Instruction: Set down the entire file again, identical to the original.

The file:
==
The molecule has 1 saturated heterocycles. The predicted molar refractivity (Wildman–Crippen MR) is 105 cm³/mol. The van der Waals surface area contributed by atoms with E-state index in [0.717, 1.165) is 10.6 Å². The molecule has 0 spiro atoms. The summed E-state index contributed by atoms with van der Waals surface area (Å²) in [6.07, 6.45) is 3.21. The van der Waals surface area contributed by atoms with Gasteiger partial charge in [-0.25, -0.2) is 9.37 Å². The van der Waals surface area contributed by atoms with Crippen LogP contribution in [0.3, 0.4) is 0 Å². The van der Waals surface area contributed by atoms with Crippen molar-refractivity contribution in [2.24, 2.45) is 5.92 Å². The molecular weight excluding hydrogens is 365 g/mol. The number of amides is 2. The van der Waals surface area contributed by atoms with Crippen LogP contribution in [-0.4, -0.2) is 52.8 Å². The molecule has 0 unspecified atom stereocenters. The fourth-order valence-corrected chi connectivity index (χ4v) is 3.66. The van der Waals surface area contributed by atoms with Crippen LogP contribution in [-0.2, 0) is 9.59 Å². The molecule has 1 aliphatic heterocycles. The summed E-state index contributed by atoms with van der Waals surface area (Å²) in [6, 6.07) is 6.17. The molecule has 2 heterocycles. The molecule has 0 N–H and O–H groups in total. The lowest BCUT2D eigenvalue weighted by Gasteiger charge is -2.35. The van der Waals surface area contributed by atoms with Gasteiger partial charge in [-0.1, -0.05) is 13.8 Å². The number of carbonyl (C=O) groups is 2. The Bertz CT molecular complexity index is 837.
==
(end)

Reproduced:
The molecule has 1 saturated heterocycles. The predicted molar refractivity (Wildman–Crippen MR) is 105 cm³/mol. The van der Waals surface area contributed by atoms with E-state index in [0.717, 1.165) is 10.6 Å². The molecule has 0 spiro atoms. The summed E-state index contributed by atoms with van der Waals surface area (Å²) in [6.07, 6.45) is 3.21. The van der Waals surface area contributed by atoms with Gasteiger partial charge in [-0.25, -0.2) is 9.37 Å². The van der Waals surface area contributed by atoms with Crippen LogP contribution in [0.3, 0.4) is 0 Å². The van der Waals surface area contributed by atoms with Crippen molar-refractivity contribution in [2.24, 2.45) is 5.92 Å². The molecular weight excluding hydrogens is 365 g/mol. The number of amides is 2. The van der Waals surface area contributed by atoms with Crippen LogP contribution in [-0.4, -0.2) is 52.8 Å². The molecule has 0 unspecified atom stereocenters. The fourth-order valence-corrected chi connectivity index (χ4v) is 3.66. The van der Waals surface area contributed by atoms with Crippen LogP contribution in [-0.2, 0) is 9.59 Å². The molecule has 1 aliphatic heterocycles. The summed E-state index contributed by atoms with van der Waals surface area (Å²) in [6, 6.07) is 6.17. The molecule has 2 heterocycles. The molecule has 0 N–H and O–H groups in total. The lowest BCUT2D eigenvalue weighted by Gasteiger charge is -2.35. The van der Waals surface area contributed by atoms with Gasteiger partial charge in [-0.1, -0.05) is 13.8 Å². The number of carbonyl (C=O) groups is 2. The Bertz CT molecular complexity index is 837.